On Friday, a key pipeline carrying gasoline and diesel to the United States’ East Cost was shut down following a cyberattack. The event highlighted the vulnerability of the country’s energy infrastructure.
Late Friday, the Colonial Pipeline had to cease operations as it was the target of a ransomware attack.
The pipeline carries most of the gasoline and diesel supply to the East Coast of the United States. Hours after the attack was revealed to the public, individuals rushed to nearby gas stations to stock up in the event of a shortage.
The average price of a regular gasoline gallon surpassed $3 for the first time since 2014, reaching $3.028 on May 12th.
Tankers were ordered to start shipping gasoline to the United States from Europe by commodity traders in fear of a prolonged shutdown.
Over 1,000 gasoline stations sounded the alarm on Wednesday as the supply depleted rapidly, and many stations ran out of gasoline.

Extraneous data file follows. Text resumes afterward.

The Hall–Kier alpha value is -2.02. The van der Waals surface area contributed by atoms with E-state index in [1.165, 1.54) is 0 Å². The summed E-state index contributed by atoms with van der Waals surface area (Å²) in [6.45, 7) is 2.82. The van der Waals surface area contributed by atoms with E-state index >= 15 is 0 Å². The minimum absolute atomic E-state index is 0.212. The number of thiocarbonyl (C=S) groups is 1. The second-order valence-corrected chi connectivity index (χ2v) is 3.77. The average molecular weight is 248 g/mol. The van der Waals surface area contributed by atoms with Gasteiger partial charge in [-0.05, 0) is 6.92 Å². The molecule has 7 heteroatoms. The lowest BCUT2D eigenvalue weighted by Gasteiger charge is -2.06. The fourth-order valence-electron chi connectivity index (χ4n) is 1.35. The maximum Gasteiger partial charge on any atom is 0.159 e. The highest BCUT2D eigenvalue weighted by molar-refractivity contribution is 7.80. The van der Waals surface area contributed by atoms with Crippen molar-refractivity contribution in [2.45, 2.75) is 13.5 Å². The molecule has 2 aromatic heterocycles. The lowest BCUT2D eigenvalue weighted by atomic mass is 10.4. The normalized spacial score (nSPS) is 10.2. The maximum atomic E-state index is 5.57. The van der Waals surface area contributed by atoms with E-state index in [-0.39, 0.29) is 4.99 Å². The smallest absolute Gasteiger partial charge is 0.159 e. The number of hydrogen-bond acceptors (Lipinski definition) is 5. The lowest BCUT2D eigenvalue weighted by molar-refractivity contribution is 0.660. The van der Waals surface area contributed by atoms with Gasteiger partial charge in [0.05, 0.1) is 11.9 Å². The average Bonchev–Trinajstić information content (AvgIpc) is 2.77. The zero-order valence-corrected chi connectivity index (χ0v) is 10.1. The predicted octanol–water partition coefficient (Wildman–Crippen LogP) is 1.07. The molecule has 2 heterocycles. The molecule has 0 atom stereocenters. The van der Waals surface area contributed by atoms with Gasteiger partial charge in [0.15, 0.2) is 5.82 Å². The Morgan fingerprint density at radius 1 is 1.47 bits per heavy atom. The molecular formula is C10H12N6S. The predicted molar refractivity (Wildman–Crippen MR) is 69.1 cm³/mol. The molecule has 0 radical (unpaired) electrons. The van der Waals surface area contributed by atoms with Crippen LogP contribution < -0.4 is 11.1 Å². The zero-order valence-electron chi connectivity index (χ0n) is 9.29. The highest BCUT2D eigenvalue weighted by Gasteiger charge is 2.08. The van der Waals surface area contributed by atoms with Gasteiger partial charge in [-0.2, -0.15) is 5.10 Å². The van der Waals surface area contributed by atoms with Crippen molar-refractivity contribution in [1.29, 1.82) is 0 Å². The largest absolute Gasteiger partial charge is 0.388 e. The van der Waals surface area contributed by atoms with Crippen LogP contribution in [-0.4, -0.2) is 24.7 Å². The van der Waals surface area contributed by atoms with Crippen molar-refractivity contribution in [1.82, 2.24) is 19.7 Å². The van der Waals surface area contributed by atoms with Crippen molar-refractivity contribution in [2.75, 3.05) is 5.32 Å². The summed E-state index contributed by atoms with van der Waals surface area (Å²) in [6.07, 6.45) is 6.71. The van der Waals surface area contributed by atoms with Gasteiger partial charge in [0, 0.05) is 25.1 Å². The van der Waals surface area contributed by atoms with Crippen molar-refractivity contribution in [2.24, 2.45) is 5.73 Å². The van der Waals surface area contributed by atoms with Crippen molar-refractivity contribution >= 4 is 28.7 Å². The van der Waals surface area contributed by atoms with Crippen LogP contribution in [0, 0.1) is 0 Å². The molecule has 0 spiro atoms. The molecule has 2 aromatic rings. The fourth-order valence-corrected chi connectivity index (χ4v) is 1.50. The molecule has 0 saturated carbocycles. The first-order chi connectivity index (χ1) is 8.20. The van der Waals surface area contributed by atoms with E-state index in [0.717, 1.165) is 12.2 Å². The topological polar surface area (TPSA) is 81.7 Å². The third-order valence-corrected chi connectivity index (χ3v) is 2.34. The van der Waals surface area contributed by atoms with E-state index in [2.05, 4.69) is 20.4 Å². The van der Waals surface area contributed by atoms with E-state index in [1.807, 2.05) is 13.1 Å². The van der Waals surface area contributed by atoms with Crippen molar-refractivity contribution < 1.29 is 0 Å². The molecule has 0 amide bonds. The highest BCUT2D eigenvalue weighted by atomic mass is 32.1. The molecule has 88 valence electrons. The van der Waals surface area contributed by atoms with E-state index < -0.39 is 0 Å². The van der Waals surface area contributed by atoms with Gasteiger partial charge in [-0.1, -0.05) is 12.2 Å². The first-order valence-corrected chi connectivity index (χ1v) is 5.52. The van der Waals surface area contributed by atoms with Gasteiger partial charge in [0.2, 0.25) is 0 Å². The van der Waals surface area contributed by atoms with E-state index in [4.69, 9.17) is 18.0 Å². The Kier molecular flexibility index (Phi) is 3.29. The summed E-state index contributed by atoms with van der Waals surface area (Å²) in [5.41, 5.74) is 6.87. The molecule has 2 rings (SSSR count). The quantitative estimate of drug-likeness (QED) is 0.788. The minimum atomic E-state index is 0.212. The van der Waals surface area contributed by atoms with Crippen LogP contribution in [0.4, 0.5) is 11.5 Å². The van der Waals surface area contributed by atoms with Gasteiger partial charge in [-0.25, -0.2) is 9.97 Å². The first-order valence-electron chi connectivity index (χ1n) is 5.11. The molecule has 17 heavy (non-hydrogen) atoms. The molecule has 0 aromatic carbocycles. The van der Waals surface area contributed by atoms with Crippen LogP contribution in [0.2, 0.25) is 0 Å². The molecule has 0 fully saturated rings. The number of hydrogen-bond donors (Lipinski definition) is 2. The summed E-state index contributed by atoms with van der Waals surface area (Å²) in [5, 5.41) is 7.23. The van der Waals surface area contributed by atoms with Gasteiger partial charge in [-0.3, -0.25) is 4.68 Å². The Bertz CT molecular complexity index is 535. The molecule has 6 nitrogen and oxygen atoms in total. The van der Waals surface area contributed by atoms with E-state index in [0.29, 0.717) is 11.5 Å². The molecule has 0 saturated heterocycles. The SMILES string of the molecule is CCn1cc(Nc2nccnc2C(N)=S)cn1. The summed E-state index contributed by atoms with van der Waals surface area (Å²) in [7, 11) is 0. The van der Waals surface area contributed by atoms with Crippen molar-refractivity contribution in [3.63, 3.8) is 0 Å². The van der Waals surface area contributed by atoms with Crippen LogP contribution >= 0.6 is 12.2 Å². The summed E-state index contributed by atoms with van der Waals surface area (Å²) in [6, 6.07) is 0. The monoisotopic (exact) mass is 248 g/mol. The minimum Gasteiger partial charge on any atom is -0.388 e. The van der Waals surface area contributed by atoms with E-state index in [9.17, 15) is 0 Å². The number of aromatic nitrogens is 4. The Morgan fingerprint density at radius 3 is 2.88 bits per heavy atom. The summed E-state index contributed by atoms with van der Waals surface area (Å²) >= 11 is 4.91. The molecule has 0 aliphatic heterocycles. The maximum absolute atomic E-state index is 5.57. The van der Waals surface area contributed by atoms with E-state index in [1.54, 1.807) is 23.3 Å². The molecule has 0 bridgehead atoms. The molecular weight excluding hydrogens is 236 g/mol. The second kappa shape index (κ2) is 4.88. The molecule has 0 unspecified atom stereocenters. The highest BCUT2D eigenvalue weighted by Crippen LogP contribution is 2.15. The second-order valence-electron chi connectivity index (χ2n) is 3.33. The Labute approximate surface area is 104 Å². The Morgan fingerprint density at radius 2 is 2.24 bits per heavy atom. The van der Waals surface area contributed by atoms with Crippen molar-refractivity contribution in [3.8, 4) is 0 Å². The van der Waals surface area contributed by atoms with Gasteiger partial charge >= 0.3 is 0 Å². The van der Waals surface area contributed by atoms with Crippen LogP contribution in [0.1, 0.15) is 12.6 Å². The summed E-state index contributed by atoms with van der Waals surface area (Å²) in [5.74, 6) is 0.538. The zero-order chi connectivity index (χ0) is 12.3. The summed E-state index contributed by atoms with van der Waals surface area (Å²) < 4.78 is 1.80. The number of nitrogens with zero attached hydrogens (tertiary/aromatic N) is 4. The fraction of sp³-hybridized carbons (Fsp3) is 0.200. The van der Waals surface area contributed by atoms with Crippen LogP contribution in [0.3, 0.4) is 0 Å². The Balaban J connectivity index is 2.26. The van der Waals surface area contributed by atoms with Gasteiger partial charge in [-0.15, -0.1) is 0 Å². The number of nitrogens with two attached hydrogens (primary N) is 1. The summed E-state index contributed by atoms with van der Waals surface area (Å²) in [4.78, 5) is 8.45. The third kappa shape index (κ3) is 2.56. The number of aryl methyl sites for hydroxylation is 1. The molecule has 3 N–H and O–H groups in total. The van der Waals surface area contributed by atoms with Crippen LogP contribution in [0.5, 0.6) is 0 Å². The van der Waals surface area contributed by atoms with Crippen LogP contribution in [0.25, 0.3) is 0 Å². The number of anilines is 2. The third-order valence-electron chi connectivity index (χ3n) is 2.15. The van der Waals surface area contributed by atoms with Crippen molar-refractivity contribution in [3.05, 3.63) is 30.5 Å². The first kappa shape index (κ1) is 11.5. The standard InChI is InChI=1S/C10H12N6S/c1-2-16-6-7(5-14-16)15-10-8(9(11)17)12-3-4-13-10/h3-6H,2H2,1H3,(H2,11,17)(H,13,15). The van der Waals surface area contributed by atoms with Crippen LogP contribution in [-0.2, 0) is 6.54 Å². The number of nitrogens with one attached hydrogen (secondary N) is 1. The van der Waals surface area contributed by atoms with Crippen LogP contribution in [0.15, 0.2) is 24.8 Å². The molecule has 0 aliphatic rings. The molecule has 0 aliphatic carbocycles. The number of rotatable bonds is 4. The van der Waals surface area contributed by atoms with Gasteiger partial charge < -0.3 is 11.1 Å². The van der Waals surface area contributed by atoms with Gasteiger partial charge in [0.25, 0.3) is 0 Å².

The 5,500-mile pipeline resumed operations on Thursday, but while some densely populated areas in the Southeast U.S. will see relief rapidly, it might take a few days for all gas stations to be fully stocked.
As cyberattacks are becoming increasingly more common, and their impact represents an increasingly important threat on national security, many observers pointed out the country’s energy vulnerability.
In February 2021, Texas experienced unprecedented blackouts during a rare weather event that disabled the power grid. Millions of customers were left without electricity for days.
The blackouts raised questions about the Texas power grid and its increasing reliance on renewable energy. While renewable energy sources are promising, their application is still riddled with flaws and unreliability.
Both the pipeline hack and the Texas blackouts highlighted the country’s increasing energy vulnerability. While governments are putting more efforts into electrifying transportation and the energy grid, the threat of cyber attacks on the country’s infrastructure is looming heavily.
In Canada, left-wing political movements have opposed the construction of pipelines across the country. The few remaining pipelines that are in operation are also vulnerable, and in the event of a cyberattack or a rare event, Canada could prove to be highly vulnerable.